Academic journal article Multinational Business Review

Extending the Literature on the Environmental Strategy of MNEs

Academic journal article Multinational Business Review

Extending the Literature on the Environmental Strategy of MNEs

Article excerpt

1 Introduction

The multinational enterprises' (MNEs') approach to the natural environment is one of the most controversial and widely studied in international business (IB) literature (e.g. [5] Bansal, 2005; [10] Christmann, 2004; [12] Christmann and Taylor, 2006). On the one hand, it has been argued that MNEs locate their most polluting activities in those countries with lax environmental regulations ([50] Stewart, 1993; [52] Vernon, 1992). On the other hand, other studies reveal that MNEs tend to use an environmental standardization strategy in the different countries where they operate (e.g. [11], [12] Christmann and Taylor, 2001, 2006). As a result, these firms would be able to adopt common environmental management practices and policies worldwide, independent of countries' environmental regulations' level of stringency ([10] Christmann, 2004; [17] Dowell et al. , 2000). Other scholars show that MNEs can adopt different international environmental strategies depending on country-specific advantages (CSAs) and firm-specific advantages (FSAs) ([44], [45] Rugman and Verbeke, 1998a, b). For instance, [25] Kolk and Pinkse (2008) explore whether and how an important environmental issue, such as climate change, cannot only give MNEs the opportunity to develop "green" FSAs, but also help reconfigure key FSAs that are viewed as the main sources of firms' profitability, growth, and survival.

This paper updates the traditional CSA/FSA framework to explain four different MNEs' international environmental strategies. The traditional CSA concept is advanced by introducing the notion of environmental institutional distance between the home and the host country. This better explains the MNE's level of legitimacy and the decision about transferring environmental standards within its network. Besides, this paper analyzes the role of MNEs' availability of slack internal resources as an antecedent to generating green FSAs within the MNE's internal network. Meanwhile, previous literature has used external (institutional) and internal (resource) arguments to analyze the firms' sustainable development at a country level ([5] Bansal, 2005) or the environmental regulations' influence ([44], [45] Rugman and Verbeke, 1998a, b). This approach answers calls from literature for new research using an integrated approach of both arguments ([4] Aragón-Correa and Sharma, 2003). The findings presented here contribute to helping managers and policy makers understand the great impact that MNEs' activities have on the natural environment, and encourage these firms to develop a socially responsible attitude.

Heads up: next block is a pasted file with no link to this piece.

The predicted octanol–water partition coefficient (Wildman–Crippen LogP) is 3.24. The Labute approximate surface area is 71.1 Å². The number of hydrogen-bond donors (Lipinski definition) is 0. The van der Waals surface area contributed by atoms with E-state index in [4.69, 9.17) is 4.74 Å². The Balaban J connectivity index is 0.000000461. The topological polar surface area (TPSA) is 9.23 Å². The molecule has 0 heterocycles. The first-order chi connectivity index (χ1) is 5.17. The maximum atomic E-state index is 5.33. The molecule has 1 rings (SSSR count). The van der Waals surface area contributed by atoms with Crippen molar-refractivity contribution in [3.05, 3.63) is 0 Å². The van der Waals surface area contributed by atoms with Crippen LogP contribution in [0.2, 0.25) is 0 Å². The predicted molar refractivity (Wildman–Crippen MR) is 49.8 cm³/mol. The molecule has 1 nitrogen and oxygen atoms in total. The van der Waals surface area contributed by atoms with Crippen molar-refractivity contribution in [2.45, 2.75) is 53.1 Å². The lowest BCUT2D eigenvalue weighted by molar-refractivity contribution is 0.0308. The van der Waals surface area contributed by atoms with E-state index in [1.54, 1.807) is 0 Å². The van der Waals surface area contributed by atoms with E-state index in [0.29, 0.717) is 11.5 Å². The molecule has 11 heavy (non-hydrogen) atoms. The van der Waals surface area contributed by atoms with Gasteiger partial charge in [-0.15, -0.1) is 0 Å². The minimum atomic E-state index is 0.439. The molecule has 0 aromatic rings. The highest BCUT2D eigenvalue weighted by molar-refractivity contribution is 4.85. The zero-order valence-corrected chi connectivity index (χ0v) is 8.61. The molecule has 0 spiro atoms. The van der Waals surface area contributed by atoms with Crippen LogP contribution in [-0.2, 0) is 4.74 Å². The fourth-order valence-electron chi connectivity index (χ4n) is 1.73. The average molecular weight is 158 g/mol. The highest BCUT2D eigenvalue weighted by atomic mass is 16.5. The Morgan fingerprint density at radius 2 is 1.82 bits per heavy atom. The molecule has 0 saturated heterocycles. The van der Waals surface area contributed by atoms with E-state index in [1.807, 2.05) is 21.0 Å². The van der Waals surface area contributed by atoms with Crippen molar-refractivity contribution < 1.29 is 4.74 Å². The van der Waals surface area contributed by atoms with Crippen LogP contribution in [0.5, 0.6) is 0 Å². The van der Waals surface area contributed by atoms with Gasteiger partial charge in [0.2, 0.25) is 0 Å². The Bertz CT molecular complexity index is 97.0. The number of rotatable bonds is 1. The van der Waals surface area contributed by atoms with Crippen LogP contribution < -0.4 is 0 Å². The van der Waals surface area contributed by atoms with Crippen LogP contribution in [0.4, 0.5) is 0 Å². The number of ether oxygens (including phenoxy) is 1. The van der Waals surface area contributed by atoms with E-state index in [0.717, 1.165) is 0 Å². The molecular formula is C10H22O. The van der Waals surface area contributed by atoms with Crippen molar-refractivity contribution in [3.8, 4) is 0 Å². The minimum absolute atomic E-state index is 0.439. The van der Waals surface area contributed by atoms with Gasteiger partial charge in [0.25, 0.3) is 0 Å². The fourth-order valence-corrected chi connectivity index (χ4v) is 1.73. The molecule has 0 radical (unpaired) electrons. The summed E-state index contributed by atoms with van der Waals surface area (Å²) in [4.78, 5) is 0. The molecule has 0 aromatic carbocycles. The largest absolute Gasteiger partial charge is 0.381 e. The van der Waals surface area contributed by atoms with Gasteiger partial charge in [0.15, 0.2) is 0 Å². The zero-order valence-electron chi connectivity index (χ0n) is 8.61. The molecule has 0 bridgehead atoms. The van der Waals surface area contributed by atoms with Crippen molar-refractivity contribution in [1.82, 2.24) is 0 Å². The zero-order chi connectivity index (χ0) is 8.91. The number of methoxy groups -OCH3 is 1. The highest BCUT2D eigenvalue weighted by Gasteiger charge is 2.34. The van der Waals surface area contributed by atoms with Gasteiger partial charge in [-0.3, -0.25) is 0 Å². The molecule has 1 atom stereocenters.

This paper proceeds with the second section covering a theoretical review, discussing the important role that the CSA/FSA configuration has nowadays in explaining the MNEs' management activities in general, and the environmental management practices in particular. Using the CSA/FSA framework as a reference, the third section explains the different international environmental strategies that can be adopted by MNEs. The final section refers to the discussion and future research.

2 Firm- and country-specific advantages

MNEs are based in different countries (home and host countries) having their own institutional profiles, and need to gain legitimacy in all the contexts in which they operate ([30] Kostova and Zaheer, 1999). Moreover, these firms can generate a set of valuable resources and capabilities, sources of competitive advantage, which can be transferred within their internal network ([6] Barney, 1991; [7] Bartlett and Ghoshal, 1989). As a result, there is a set of firm-specific factors that determine the competitive advantage of these firms (FSAs). In addition, there are country factors, which can lead to CSAs. For these reasons, the CSA/FSA framework, widely recognized by the IB literature ([39] Rugman, 1981; b42 b43 b44 b45 Rugman and Verbeke, 1990, 1992, 1998a, b), is highly relevant to explaining the MNEs' management practices, since it is focused on firm-level strategy covering MNE activity in both home and host countries. …

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